HONOLULU (KHON2) — Social gatherings of up to five people are allowed again. But it’s little consolation for the wedding and events industry, which has been shut down since March.
The wedding industry brought roughly $16 billion in revenue annually to the state, according to a report by the Hawaii Visitors and Convention Bureau.
The islands created the picture-perfect backdrop for couples. One in four marriages were destination weddings.
But seven months after COVID-19 reached Hawaii’s shores, things are much different.
“It’s decimating for lack of a better term,” said Lindsay Louise, the event sales manager of Plan Do See, which offers catering and event planning. “There’s nothing for certain. So I think that’s kind of what’s getting everybody, too, is that we just don’t know.”
Riena Matsuo is the sales and marketing manager of Plan Do See. She said they were supposed to have a very busy summer.
“We had about 45 weddings and events a week, all of which were canceled.”
She said some rescheduled for fall and winter. Now, even that’s up in the air.
“People’s livelihood, how they get paid and what they do has been destroyed. And on a personal level, it’s sad because Hawaii was thriving. It was a place where people came to have these wonderful moments and that can’t happen right now. It’s hard,” said Louise.
Matsuo said the only thing that’s keeping their business afloat is that they also run Deck, a restaurant venue in the Queen Kapiolani Hotel. Deck is scheduled to reopen for dine-in service on Sept. 30.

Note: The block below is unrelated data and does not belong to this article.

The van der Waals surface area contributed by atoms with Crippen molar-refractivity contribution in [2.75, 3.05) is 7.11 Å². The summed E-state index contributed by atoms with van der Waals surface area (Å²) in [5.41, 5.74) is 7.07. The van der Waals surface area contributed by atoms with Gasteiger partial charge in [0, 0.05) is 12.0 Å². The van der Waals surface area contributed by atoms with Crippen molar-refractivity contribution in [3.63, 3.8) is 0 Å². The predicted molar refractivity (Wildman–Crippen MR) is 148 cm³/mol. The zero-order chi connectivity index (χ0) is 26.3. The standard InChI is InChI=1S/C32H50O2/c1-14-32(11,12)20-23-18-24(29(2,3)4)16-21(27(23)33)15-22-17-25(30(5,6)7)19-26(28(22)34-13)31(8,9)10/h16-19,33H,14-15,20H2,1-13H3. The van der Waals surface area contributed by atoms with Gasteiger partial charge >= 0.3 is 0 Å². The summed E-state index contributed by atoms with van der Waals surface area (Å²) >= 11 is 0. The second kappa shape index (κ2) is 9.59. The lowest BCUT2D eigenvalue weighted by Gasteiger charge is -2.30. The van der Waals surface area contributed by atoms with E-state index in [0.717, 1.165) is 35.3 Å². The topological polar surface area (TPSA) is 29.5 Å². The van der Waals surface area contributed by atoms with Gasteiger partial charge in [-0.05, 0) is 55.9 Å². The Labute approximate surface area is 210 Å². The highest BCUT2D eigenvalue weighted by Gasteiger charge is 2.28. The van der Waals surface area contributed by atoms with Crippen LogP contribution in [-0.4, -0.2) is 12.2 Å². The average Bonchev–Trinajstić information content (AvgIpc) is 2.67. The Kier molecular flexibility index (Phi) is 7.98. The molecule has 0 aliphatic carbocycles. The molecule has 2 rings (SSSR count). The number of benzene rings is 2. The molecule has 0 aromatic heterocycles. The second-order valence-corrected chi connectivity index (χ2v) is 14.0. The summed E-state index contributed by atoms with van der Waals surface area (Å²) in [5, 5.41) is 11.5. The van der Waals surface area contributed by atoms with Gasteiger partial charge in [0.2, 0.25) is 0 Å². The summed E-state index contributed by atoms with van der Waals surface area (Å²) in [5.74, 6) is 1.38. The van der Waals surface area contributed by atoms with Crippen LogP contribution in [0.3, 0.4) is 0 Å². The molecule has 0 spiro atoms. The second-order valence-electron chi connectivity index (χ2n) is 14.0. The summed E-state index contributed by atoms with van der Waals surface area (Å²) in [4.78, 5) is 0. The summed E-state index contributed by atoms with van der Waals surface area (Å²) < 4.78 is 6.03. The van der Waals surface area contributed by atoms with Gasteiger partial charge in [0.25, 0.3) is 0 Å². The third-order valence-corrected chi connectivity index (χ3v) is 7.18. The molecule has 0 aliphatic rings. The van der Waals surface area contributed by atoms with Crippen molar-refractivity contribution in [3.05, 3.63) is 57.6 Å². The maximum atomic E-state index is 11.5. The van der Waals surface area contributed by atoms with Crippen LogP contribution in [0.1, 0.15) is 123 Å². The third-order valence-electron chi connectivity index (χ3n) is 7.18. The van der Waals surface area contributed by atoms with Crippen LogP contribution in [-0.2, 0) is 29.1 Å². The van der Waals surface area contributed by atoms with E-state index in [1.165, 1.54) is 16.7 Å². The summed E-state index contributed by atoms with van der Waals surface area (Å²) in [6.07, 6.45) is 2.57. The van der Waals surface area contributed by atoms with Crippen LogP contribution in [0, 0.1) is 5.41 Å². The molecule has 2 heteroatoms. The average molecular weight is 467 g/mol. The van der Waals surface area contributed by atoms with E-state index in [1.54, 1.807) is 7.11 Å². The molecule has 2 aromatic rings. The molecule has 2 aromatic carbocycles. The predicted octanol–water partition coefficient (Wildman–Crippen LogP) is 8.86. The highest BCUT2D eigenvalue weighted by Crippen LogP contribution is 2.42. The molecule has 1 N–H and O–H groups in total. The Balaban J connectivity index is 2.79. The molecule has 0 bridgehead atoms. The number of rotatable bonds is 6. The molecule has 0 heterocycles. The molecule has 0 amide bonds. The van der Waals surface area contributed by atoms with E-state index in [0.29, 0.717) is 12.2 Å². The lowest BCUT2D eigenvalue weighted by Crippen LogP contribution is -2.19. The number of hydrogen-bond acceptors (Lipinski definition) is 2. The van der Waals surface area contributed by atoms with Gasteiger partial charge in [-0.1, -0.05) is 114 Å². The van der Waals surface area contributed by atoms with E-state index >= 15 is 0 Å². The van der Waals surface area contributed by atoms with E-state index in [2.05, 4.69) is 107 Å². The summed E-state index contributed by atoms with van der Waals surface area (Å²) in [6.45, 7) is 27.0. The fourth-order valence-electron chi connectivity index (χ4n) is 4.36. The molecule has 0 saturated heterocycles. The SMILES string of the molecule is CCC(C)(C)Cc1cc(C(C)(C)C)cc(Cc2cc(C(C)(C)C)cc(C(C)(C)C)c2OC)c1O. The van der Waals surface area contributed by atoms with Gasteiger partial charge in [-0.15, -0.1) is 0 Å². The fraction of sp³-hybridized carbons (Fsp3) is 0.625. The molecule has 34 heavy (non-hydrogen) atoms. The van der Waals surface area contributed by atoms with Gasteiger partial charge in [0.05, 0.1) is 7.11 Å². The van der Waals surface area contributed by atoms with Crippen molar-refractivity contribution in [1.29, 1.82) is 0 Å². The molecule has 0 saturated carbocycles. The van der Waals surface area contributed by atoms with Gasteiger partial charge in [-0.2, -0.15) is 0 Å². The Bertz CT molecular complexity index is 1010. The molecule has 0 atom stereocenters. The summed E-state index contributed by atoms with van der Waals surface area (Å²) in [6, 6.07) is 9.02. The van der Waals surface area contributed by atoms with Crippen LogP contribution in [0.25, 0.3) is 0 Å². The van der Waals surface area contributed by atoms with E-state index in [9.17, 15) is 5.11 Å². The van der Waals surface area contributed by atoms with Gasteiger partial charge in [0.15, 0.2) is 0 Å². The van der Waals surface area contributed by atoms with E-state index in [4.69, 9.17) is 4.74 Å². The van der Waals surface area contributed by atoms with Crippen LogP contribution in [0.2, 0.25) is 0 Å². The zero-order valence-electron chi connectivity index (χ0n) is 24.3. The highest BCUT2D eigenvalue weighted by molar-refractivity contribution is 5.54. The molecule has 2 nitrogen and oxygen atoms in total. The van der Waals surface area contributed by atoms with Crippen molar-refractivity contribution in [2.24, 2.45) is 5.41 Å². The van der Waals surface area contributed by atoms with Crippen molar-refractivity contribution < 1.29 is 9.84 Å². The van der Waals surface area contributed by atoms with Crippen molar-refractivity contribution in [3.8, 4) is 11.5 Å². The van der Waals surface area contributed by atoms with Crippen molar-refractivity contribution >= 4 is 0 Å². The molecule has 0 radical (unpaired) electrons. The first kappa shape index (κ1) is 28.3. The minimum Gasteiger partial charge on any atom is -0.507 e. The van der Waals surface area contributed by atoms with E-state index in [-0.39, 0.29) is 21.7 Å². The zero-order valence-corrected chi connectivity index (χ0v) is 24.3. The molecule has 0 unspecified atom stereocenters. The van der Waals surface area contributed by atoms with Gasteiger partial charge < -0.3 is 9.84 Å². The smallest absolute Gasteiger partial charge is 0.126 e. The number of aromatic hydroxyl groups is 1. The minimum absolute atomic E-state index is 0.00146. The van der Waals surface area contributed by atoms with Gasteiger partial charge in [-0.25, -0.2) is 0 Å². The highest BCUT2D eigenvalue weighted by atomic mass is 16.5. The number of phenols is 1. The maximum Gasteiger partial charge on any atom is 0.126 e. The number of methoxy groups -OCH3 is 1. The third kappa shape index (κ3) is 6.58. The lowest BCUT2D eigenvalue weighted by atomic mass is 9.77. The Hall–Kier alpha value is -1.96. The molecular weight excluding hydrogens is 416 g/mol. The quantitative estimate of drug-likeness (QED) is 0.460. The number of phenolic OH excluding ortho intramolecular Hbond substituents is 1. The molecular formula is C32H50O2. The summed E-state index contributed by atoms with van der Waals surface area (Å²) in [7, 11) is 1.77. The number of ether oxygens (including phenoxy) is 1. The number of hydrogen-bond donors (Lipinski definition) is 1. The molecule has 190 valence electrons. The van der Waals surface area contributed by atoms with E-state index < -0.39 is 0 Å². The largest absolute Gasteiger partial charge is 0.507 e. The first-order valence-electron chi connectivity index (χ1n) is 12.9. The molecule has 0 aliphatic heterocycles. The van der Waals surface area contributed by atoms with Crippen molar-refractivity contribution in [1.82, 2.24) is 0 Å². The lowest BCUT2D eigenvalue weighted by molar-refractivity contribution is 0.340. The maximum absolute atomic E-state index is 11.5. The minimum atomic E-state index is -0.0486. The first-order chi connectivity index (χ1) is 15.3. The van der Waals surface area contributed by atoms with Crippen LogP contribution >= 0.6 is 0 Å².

“We’ve been still brushing up our menus, making new cocktails for people to enjoy. So we’re just trying to make the best out of what we can,” said Matsuo.
With the tiered reopening strategy, Honolulu Mayor Kirk Caldwell unveiled Tuesday that it could take time before gatherings of 10 and 25 are allowed. Honolulu is currently in the first tier.
Groups of 10 aren’t allowed to gather until tier three and groups of 25 in the fourth and final tier. Movement from one tier to the next is based on the average rolling day-case count and positivity rate.
Florists, videographers, DJs, photographers and countless others who banked on the wedding industry are all in limbo.
Photographer Dave Miyamoto said roughly 80 percent of his business came from weddings. The other 20 percent came from convention and commercial work, which has also been impacted.
“A lot of a lot of us in weddings are small business, sole proprietors. So this really is a big impact.”
Miyamoto said it’s hard to plan, even for small destination weddings this fall.
“They’re supposed to fly here but they don’t have confidence about it because they don’t know if they can come here and have their wedding and what type of restrictions they’ll have.”
Another blow to the industry, which is one of the largest interactive wedding planning events in the state, is Wedding Week Hawaii 2020. It’s canceled this year. It was scheduled for the first week of November and it would have featured hundreds of wedding vendors.
Wedding Week founder Julie Aragaki said that they held out as long as they could before they canceled.
“Now that we are uncertain about the future of group gatherings–right now it’s five and it doesn’t seem like it’s going to be more than 25 for another five or six months– we decided to cancel 2020,” Aragaki said.
She said she hopes they’ll be back even bigger in 2021.
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